After I left EY, I did look for other jobs. However, I felt that my resume was slightly limited because, though I had international exposure, I did not have much experience in working as an in-house counsel for an organisation; this limited my options in terms of the kind of jobs that were being offered. Therefore, after going through a series of interviews for similar profiles, I decided to take a break from work and come to the UK for further studies. I chose UK because I have always worked with UK organisations and have a fair experience with UK and EU laws; that exposure has in fact added value to my course as well. Also, because I had worked, I knew exactly the subject I wanted to do my masters in, which was commercial law.
To be very honest, when I started researching the options I had for masters in corporate and commercial law, my first choice was the University of Edinburgh. However, my consultants, The Chopras, helped me a lot through this process and gave me several options so that I make the best choice available to me. I think, when choosing a masters course, on must keep in mind what he/she wants out of that course. For me, it was to enhance my current professional skills set but I was sceptical about going back to school and being a law student again. Therefore, when I looked at the modules offered by various universities, University of York made the most sense. Not only is York Law School among the most highly regarded law schools in the UK, its unique Problem Based Learning (PBL) programme sets it apart from the rest of the law schools in UK. Yes, other law schools as well have some or the other form of PBL in their courses, but what is unique about YLS is that students are treated as colleagues, instead of students and we are given our space and time to get used to the process. We all had different experiences with PBLover the last term but one thing common to all of us is the environment that PBL provides to learn from each other. Even the seminars and plenary sessions by the lecturers are open to all kinds of discussions and critical analysis of the issues at hand, which is something, at least I did not experience when I was in law school and a lot of my classmates share my views on this.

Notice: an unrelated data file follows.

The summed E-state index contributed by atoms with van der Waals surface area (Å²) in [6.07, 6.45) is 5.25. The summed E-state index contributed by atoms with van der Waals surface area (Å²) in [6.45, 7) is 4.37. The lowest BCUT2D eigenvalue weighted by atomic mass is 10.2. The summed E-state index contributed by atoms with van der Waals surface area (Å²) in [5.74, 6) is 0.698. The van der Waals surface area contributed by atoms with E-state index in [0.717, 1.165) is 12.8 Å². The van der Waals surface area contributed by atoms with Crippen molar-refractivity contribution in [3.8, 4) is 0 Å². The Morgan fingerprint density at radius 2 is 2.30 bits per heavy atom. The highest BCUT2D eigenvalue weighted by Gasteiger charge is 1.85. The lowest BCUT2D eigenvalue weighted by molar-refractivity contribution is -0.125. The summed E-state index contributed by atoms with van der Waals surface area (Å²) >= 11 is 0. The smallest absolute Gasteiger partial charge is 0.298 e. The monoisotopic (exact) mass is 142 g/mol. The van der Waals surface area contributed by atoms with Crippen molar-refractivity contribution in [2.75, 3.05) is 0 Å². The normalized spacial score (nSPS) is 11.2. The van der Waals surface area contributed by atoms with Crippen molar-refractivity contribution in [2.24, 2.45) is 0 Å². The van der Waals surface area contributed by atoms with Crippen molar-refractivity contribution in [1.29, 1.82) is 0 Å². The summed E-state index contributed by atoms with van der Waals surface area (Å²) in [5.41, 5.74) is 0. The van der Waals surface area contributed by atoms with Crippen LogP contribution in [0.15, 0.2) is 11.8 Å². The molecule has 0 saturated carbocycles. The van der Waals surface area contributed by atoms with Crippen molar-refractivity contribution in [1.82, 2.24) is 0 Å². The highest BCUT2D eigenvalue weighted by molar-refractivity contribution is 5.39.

I think the most common mistake students make when selecting a University is to look at the location of the University instead of the modules available. I made the same mistake too when I initially looked at the options available to me; and this is why it important to talk to a consultant, like The Chopras, when one is thinking about overseas education. The consultants will guide you through the options that are available and the ranking of different Universities; but most importantly being experts in education consultancy so they make your life so much easier in terms of completing your applications (including advising you on the quality of your SOPs and recommendation letters) and taking you step by step in the visa process.
How did you go about writing your SOP? Could you please share your SOP with our readers? Please give few tips to make one’s SOP standout. What about recommendation letters?
My consultants provided me with most of the tips for the SOP and recommendation letters and in fact even reviewed them before they were finalised to ensure their quality. There is no set format of writing an SOP and it’s really something that reflects your personality. I believe what Universities are looking for in SOPs is how well a person can articulate themselves on paper and how or why the person will be a welcome addition to the University’s portfolio. The point is not to list all your achievements but articulate your achievements in such a manner that the positive attributes of your personality shine through. So it’s not enough for you to write that you were a hostel prefect in college or school but rather write about what qualities put you in that position of responsibility and what you learnt from the experience. Also, personal statements must include the extracurricular activities you participated in as overseas Universities are inclined towards people with a well-rounded and grounded personality.
As for academic SOPs, what needs to be highlighted are your academic achievements, again in a manner that your professional personality shines through. For example, you may say you were a topper of your batch in your undergrad but they might prefer if you write about the qualities you possess that aided you in topping your batch (like your ability to critically analyse legal issues or your class participation, etc.). Similarly, you might want to talk about any certificates or awards you may have received while working but highlight your professional attributes that lead to you receiving the appreciation.